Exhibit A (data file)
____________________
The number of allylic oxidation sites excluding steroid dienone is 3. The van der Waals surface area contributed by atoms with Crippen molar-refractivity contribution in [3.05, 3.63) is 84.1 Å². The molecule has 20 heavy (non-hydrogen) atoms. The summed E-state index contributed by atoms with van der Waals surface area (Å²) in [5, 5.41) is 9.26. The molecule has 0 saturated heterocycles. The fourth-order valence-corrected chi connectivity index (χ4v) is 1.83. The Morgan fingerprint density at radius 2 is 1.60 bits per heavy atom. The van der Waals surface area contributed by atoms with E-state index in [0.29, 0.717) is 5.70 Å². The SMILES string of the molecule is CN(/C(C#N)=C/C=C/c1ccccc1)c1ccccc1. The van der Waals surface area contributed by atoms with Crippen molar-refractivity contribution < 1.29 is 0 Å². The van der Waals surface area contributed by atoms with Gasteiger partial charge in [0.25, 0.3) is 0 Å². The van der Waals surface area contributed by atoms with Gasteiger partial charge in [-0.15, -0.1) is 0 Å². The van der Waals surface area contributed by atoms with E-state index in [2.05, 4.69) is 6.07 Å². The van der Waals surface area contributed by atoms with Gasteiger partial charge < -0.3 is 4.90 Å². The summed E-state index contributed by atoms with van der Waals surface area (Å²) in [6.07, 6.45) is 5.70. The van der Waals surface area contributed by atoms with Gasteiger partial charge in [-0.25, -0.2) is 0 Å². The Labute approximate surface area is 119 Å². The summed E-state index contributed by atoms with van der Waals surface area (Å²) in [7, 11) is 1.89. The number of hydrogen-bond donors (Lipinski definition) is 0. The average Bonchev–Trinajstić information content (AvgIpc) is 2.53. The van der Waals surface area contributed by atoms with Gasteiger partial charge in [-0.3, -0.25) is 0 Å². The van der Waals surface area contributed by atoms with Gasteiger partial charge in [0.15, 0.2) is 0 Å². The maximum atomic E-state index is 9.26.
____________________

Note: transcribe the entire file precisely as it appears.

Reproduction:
The number of allylic oxidation sites excluding steroid dienone is 3. The van der Waals surface area contributed by atoms with Crippen molar-refractivity contribution in [3.05, 3.63) is 84.1 Å². The molecule has 20 heavy (non-hydrogen) atoms. The summed E-state index contributed by atoms with van der Waals surface area (Å²) in [5, 5.41) is 9.26. The molecule has 0 saturated heterocycles. The fourth-order valence-corrected chi connectivity index (χ4v) is 1.83. The Morgan fingerprint density at radius 2 is 1.60 bits per heavy atom. The van der Waals surface area contributed by atoms with E-state index in [0.29, 0.717) is 5.70 Å². The SMILES string of the molecule is CN(/C(C#N)=C/C=C/c1ccccc1)c1ccccc1. The van der Waals surface area contributed by atoms with Crippen molar-refractivity contribution < 1.29 is 0 Å². The van der Waals surface area contributed by atoms with Gasteiger partial charge in [0.25, 0.3) is 0 Å². The van der Waals surface area contributed by atoms with Gasteiger partial charge in [-0.15, -0.1) is 0 Å². The van der Waals surface area contributed by atoms with E-state index in [2.05, 4.69) is 6.07 Å². The van der Waals surface area contributed by atoms with Gasteiger partial charge < -0.3 is 4.90 Å². The summed E-state index contributed by atoms with van der Waals surface area (Å²) in [6.07, 6.45) is 5.70. The van der Waals surface area contributed by atoms with Gasteiger partial charge in [-0.25, -0.2) is 0 Å². The Labute approximate surface area is 119 Å². The summed E-state index contributed by atoms with van der Waals surface area (Å²) in [7, 11) is 1.89. The number of hydrogen-bond donors (Lipinski definition) is 0. The average Bonchev–Trinajstić information content (AvgIpc) is 2.53. The van der Waals surface area contributed by atoms with Gasteiger partial charge in [-0.3, -0.25) is 0 Å². The van der Waals surface area contributed by atoms with Gasteiger partial charge in [0.15, 0.2) is 0 Å². The maximum atomic E-state index is 9.26.